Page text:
One of the perils of working from home is the misguided assumptions from others that my day is more about “home” and less about the “work” part. The number of times I’ve heard from other parents, “Oh, you must be glad the kids are back at school so you can rest.” Um, no. I’m glad the kids are back at school so I can work.
And while I’m glad to be only a mostly-full-time writer, in order to balance other things like providing my own afterschool care for my kids, looking after them when they’re sick, spending time cooking healthy meals, and helping out with the occasional school event or field trip, (not to mention dealing with my own personal issues and errands) I still average about five hours a day on writing-related activities (more if I’m on deadline).
Notice I said “writing-related activities” and not just writing. Because while writing is a large part of what I do, it’s not the only thing covered by the job description “writer.” So here’s a handy-dandy list of some of the things I do during my work day:
- Writing – That one’s a bit of a no-brainer, but I spend less time on it than you’d think. I’ve just started on my first new novel draft in over two years, and, generally speaking, I draft quickly, completing the first version of a manuscript in about one month. Because I need a first draft in order to start:
- Revising – For me, this is where the magic happens. Where I turn the bare bones of a story into something worth reading. This step can take me up to a year or more, and involves writing, re-writing, and getting input from critique partners on how improve my work. Then once it’s done I hand it in to Bri and start the whole revision process over with her input.
- Critiquing – When I’m revising with critique partners I spend about a hour a day working on other people’s stories. I belong to two official critique groups (one in-person, and one online), plus I have a few writer-friends I occasionally trade stories with informally. And let me tell you – the more I critique, the more I learn, so this is definitely time well spent. (Plus, it’s really cool to find your name in the acknowledgements section of your friends’ books.)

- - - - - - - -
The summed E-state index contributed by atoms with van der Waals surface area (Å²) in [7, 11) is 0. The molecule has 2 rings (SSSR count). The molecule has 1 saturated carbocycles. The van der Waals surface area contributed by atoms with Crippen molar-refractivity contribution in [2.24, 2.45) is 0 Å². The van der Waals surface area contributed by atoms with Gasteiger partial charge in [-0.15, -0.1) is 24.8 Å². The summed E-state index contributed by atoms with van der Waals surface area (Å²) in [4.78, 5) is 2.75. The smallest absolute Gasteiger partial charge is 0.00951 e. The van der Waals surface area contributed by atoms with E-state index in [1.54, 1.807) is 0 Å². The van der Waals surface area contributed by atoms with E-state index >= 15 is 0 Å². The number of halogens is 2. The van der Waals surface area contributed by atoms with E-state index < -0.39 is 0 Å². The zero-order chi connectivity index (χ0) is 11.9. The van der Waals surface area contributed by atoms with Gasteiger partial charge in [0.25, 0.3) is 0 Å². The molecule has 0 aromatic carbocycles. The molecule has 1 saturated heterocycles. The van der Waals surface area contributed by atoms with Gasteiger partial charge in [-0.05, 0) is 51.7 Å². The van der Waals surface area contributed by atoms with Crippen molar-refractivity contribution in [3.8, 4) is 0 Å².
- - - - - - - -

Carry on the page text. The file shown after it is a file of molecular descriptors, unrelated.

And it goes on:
- Social Media – Nowadays it’s not enough to be just a writer, you also have to have a social media presence to help market yourself. And that doesn’t come without an investment of time. My current schedule calls for me to post once a week here, twice a week on my author Facebook page, and five days a week on Twitter (I definitely fell off that wagon over the summer, don’t tell my agent!). Even then, it’s not just about simply banging out a post, but also about finding or taking a photo to go with it (which for my Facebook page often involves baking something to photograph), interacting with other people, reading other people’s blogs, posts and tweets…social media could be a full time job all on its own (and I’m not even on Pinterest yet), and it’s only one part of my daily routine.
- Research – sure, I’m mostly writing contemporary fiction these days, but it doesn’t mean I don’t need to research. From psychological conditions to pop culture references to just figuring out what names are appropriate for my characters and their friends, it sometimes feels like I spend most of my days roaming the internet for reliable info.
- Writer Stuff – all right, that sounds kind of vague, but I’m not sure how else to label all the things like learning about the craft of writing, keeping track of trends and new industry developments, networking with other writers, not to mention all the time and energy that goes into marketing.
So there you have it, how I spend my work days. And that doesn’t even count the things I do after hours, like read to keep current with the market, or attend conferences and critique meetings. Working as a writer is just that: work – not the glorified vacation that some people seem to think.